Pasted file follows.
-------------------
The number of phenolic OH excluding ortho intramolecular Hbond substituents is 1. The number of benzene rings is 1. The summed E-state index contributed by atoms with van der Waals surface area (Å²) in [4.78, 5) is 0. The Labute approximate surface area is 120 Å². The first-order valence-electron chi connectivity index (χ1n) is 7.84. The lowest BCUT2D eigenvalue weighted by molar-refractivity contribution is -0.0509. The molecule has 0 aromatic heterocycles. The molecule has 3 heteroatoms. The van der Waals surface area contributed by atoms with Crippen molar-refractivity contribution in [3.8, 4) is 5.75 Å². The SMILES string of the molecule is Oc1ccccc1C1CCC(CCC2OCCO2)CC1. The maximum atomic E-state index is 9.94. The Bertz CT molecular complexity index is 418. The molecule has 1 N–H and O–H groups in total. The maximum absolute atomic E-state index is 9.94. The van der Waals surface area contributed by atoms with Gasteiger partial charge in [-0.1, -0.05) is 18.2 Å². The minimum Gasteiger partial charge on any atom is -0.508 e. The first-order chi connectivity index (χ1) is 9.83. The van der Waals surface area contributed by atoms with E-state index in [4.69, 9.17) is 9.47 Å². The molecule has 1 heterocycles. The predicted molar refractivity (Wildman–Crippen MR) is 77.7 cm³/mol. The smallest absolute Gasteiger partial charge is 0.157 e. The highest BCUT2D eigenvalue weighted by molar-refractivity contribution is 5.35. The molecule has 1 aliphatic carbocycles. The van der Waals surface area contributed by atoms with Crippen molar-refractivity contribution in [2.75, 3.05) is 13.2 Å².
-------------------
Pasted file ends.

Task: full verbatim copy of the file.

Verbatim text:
The number of phenolic OH excluding ortho intramolecular Hbond substituents is 1. The number of benzene rings is 1. The summed E-state index contributed by atoms with van der Waals surface area (Å²) in [4.78, 5) is 0. The Labute approximate surface area is 120 Å². The first-order valence-electron chi connectivity index (χ1n) is 7.84. The lowest BCUT2D eigenvalue weighted by molar-refractivity contribution is -0.0509. The molecule has 0 aromatic heterocycles. The molecule has 3 heteroatoms. The van der Waals surface area contributed by atoms with Crippen molar-refractivity contribution in [3.8, 4) is 5.75 Å². The SMILES string of the molecule is Oc1ccccc1C1CCC(CCC2OCCO2)CC1. The maximum atomic E-state index is 9.94. The Bertz CT molecular complexity index is 418. The molecule has 1 N–H and O–H groups in total. The maximum absolute atomic E-state index is 9.94. The van der Waals surface area contributed by atoms with Gasteiger partial charge in [-0.1, -0.05) is 18.2 Å². The minimum Gasteiger partial charge on any atom is -0.508 e. The first-order chi connectivity index (χ1) is 9.83. The van der Waals surface area contributed by atoms with E-state index in [4.69, 9.17) is 9.47 Å². The molecule has 1 heterocycles. The predicted molar refractivity (Wildman–Crippen MR) is 77.7 cm³/mol. The smallest absolute Gasteiger partial charge is 0.157 e. The highest BCUT2D eigenvalue weighted by molar-refractivity contribution is 5.35. The molecule has 1 aliphatic carbocycles. The van der Waals surface area contributed by atoms with Crippen molar-refractivity contribution in [2.75, 3.05) is 13.2 Å².